Monday 23 August 2010

Sun re translation

An e-mail to TSF from James Wallace, the Toronto Sun's editor in chief, regarding the hockey blog plagiarism accusations:

"Surprised you bought into allegations (Dave) Fuller would plagiarize.

"Here's what actually happened.

"The Czech hockey magazine, Hokej, wrote an article quoting (Tomas) Kaberle's father saying he's surprised his son is staying with the Toronto Maple Leafs.

"A Canadian blog site cut, pasted and we're told had a reader translate the article ­ then posted an English version on their website.

"Now they're upset because we did not credit them. To be clear, ­ we did see the story first on the sports blog. Then we did what journalists are supposed to do - ­ checked the original article from Hokej, ran it through Google Translate and did our own work to validate and rework the quotes for accuracy.

"Quotes, as you're aware, are part of the public record and it's acceptable journalistic practice to use quotations from another source particularly if they are properly attributed.

"That's what we did, attributed quotes we used in our story to Hokej, which actually invested the resources into interviewing Kaberle's father and producing the original story.

"Hope this clears things up."

Thanks for the e-mail, James. As we said, use of the word plagiarize by the blog involved is a stretch.

If that is plagiarism, TSF has been victimized many times by other blogs ripping off quotes, mostly recently quotes from Eric Margolis about his exit from the Sun.

We could go ballistic over not being credited by a few blogs, but cutting and pasting in print, the Net and broadcasting is rampant and has been for decades.

Cutting and pasting without proper credit goes to the core of the media outlet or individual involved. They obviously do not respect the work of others.

That said, we prefer to name and highlight media and blogs that do respect the work of others, not dwell on the ignorance of lesser entities.

Margolis letters

We thought Sunday being the day Eric Margolis was published before his exit Aug. 15, the Toronto Sun was saving letters about his departure for yesterday's Sunday Sun.

But not a letter, not Sunday or Monday through Saturday, in print or online. Gone - and forgotten by the Sun, if not by readers, judging by the volume of comments and e-mails sent to TSF.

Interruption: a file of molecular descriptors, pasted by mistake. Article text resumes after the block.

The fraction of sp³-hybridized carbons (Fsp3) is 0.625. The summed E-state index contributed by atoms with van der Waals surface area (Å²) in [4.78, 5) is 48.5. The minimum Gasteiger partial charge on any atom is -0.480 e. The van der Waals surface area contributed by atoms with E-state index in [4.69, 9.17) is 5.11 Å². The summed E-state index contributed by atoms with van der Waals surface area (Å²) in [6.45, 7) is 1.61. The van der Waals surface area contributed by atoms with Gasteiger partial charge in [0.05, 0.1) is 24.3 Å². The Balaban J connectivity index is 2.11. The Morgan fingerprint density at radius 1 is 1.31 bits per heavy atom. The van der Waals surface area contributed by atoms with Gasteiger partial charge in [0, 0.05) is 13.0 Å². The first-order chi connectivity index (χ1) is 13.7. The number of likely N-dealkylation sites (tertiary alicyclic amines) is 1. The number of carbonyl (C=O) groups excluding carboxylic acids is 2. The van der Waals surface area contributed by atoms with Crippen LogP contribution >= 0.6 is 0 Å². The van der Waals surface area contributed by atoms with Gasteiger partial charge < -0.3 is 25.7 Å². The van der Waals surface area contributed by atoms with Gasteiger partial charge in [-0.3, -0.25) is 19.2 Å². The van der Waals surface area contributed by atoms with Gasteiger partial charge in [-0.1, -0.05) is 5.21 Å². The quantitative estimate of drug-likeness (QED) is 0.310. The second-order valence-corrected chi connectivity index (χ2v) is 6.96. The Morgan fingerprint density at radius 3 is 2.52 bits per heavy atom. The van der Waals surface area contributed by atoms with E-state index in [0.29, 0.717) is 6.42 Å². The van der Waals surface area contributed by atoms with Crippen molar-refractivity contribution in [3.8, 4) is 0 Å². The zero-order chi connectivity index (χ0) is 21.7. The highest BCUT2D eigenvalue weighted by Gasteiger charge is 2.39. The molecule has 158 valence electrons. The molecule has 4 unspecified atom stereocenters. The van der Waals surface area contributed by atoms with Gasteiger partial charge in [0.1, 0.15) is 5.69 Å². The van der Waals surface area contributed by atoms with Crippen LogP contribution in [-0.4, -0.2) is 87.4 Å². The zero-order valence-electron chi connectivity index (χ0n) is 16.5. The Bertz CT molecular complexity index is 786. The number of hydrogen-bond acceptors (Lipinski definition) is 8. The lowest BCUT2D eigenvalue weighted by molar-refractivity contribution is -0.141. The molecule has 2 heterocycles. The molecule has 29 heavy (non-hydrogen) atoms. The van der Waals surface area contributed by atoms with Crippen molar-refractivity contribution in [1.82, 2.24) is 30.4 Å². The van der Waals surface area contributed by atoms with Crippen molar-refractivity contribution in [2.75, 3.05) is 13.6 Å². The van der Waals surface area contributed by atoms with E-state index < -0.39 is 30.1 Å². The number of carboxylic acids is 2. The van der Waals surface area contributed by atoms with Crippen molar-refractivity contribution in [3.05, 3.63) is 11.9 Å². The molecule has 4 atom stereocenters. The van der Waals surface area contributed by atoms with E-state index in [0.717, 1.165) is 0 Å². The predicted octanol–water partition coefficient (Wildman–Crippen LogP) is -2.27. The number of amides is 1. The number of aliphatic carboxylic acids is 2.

That is rather small of the Toronto Sun after Margolis provided the tabloid with readers for 27 years.

The London Free Press was a slight improvement, posting two letters about his departure during the week, one saying he'll be missed and the other saying he won't be missed.

We don't know if any other papers in the Sun Media chain published letters about his exit, but the flagship Toronto Sun should have shown some class by publishing a letter or two.

Sunday 22 August 2010

PPP blog blues

Updatd re Sun/PPP/Google translation
Lost in translation?

The blogger sphere is abuzz over Toronto Sun sports stories allegedly containing a blog's translated quotes without attribution.

Pension Plan Puppets, a Toronto Maple Leafs blog, accuses Dave Fuller of lifting quotes it spent time to have translated to English without crediting the blog.

The gist, as we see it, is rather than use language translation software, the PPP blogger had a real live translator sit down to translate the quotes verbatim.

And, the blogger says, those same translated quotes appeared in the Sun sans PPP credit.

Does that constitute plagiarism?

Check out PPP's arguments here and decide for yourself. Plus a copy comparison page here.

If guilty as charged, we'd call it lazy and inconsiderate, but plagiarism? That's a stretch.

Saturday 21 August 2010

OT: Morrison grave

Kevin Price, a Toronto-born teacher of English in South Korea, sent TSF a Jim Morrison grave photo taken during a recent 10-country swing through Europe.